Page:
South Africa: Customs provisions in 2017 budget

South Africa: Customs provisions in 2017 budget

The budget for 2017 was presented on 22 February 2017 in South Africa. Among the customs-related items in the budget are the following measures:

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Update on customs legislation: More delays can be expected in the implementation of the proposed Customs Control Act (2014) and the Customs Duty Act (2014) due to amendments being considered resulting from further comments received from external stakeholders during public consultations.

Specific customs and excise duties: Effective from 22 February 2017, specific customs and excise duties are increased. On most alcoholic beverages, the duty rate increased by between 6.1% and 9.5% (excluding traditional African beer and beer powder that remains unchanged). The rate of duty on tobacco products and cigars increased by between 8% and 9.5%.

Other customs and excise proposals:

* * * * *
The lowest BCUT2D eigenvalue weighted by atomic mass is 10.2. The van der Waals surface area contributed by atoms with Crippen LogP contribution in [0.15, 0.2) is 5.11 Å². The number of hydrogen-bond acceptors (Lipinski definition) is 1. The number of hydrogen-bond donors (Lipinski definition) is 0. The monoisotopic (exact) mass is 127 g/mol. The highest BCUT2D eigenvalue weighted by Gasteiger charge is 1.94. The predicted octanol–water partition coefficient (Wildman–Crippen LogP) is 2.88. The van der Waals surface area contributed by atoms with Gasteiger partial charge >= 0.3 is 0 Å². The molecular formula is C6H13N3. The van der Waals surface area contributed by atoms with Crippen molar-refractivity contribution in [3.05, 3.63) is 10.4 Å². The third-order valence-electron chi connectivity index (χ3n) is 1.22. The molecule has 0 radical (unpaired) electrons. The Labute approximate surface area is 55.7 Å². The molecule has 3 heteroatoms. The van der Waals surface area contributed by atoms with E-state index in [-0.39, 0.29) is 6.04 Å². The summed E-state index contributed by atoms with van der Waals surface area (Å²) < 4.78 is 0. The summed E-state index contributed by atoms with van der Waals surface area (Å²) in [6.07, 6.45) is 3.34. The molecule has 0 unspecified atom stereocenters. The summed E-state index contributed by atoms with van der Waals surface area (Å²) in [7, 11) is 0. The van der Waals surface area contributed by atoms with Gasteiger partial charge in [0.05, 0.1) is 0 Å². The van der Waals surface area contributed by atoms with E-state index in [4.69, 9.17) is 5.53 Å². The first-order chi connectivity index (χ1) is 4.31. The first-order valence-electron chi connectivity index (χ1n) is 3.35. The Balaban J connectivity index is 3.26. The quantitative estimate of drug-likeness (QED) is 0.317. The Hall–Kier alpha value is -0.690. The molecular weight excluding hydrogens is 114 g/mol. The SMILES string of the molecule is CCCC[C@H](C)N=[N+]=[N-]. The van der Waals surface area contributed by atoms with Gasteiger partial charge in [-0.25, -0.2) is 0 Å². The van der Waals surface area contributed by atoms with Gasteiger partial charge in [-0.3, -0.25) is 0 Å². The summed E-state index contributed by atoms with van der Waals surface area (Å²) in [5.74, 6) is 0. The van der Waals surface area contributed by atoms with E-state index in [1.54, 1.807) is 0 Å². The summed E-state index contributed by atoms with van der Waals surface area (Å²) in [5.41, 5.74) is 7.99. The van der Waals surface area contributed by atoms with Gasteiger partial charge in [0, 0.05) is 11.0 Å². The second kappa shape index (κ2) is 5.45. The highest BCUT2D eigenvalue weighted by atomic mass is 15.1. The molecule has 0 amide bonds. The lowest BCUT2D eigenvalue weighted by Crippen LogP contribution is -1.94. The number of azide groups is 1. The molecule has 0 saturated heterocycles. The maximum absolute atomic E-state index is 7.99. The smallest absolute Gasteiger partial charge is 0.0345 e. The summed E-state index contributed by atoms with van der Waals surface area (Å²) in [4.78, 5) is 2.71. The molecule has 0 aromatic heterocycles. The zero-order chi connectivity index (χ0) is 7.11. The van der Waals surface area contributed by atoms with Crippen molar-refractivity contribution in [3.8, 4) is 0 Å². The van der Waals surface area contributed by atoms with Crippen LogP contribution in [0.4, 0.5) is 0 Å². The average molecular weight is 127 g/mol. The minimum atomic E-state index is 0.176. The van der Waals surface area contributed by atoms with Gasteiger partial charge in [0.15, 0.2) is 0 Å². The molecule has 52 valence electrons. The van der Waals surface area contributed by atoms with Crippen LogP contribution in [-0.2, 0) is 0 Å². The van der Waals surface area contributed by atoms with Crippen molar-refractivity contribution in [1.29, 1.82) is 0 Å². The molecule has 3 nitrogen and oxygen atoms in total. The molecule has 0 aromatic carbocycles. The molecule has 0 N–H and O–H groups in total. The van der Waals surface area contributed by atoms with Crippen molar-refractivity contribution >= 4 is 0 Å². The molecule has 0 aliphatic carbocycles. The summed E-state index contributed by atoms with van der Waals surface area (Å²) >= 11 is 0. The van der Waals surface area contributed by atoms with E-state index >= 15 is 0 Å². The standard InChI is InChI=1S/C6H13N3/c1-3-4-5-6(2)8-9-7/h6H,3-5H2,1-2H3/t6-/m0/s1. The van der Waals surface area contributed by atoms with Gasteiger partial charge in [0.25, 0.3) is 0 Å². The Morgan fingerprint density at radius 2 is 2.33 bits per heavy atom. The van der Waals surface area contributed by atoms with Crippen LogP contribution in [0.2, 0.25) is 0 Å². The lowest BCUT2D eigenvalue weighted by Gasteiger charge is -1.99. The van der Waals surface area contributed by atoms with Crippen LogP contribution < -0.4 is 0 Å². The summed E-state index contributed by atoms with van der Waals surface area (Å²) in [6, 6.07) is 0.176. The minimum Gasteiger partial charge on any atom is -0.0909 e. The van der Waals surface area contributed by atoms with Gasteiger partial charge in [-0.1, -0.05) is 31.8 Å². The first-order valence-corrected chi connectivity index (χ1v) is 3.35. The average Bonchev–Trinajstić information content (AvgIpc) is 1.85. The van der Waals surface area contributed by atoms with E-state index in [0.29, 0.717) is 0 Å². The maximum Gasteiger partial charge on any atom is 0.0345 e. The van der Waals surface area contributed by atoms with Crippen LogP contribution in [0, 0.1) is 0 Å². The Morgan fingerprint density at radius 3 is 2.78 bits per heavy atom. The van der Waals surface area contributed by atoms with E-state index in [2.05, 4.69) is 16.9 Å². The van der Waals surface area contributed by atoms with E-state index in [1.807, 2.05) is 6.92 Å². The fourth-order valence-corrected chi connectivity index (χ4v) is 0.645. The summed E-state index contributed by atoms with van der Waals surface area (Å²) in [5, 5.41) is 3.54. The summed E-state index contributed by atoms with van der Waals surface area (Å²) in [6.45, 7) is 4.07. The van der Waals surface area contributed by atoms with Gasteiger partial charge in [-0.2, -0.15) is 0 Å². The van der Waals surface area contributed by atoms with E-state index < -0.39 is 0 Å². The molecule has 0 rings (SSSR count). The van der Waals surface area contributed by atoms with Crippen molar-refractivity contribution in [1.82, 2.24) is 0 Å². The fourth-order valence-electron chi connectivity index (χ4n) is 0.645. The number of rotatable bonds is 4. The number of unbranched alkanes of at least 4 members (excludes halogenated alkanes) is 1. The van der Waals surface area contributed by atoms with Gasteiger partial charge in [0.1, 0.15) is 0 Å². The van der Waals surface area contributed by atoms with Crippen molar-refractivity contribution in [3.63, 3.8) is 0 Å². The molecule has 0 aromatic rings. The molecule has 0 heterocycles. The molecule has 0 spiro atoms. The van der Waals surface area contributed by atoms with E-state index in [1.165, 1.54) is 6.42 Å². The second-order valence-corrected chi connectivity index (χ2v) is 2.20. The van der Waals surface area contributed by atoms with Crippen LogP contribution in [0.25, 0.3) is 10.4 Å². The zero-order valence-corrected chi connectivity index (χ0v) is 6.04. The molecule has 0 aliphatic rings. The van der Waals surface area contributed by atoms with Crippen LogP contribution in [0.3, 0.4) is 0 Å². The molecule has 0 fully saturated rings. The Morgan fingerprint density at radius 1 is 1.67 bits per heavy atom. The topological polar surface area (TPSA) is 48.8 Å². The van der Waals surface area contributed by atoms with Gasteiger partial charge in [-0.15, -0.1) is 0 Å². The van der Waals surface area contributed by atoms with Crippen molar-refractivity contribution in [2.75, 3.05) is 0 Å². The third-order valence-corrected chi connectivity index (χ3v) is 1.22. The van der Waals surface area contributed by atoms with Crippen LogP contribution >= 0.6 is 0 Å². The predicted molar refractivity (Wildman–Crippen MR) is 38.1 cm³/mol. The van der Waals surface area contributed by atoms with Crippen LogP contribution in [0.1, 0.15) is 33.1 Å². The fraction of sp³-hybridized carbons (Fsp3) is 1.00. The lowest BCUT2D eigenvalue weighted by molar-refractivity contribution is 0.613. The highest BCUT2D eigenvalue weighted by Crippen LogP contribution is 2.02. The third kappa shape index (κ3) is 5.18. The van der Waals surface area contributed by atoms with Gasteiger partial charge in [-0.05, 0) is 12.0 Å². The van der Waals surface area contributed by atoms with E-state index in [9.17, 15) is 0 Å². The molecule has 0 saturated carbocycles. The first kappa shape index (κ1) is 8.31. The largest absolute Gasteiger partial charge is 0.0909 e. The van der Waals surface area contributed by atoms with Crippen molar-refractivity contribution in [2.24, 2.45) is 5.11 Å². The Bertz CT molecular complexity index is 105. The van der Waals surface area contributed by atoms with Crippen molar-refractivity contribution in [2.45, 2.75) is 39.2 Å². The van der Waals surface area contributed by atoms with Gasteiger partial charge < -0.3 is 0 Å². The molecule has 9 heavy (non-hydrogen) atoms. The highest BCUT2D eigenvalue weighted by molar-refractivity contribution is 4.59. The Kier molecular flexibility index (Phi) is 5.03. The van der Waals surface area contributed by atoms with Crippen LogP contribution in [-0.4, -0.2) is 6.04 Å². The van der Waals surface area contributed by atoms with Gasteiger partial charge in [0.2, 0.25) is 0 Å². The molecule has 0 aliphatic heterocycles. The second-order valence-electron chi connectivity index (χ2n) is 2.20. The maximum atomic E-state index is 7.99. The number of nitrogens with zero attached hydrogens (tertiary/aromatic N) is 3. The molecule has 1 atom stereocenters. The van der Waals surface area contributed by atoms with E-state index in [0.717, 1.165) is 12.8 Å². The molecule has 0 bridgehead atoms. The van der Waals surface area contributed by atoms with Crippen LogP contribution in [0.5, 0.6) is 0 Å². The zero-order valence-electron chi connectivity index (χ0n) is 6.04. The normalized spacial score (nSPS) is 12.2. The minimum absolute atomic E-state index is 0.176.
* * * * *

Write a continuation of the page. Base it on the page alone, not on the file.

• Possible amendment of legal authorisation for sharing trade statistics with organs of state to be reviewed for its appropriateness
  • Amendments will be considered for the provisions in the Tax Administration Laws Amendment Act (2016) for the marking, tracking and tracing of locally manufactured and imported tobacco products to account for further implementation requirements
  • The 2015 Budget announced a comprehensive review of the administration of the diesel refund, which requires the de-linking of the diesel refund from the value added tax (VAT) system and the creation of a standalone diesel refund administration. A discussion paper outlining the options for a simplified administration system was published for public comment on 15 February 2017. The legislative amendments to give effect to the separation of the diesel refund system are to be developed following public consultations.
  • The government proposes to implement tax on sugary beverages, to be administered through the Customs and Excise Act (1964), with a proposed rate 2.1c/gram for sugar content in excess of 4g/100ml, of which 50% will apply to concentrated beverages.

 

Read a February 2017 report [PDF 443 KB] prepared by the KPMG member firm in South Africa

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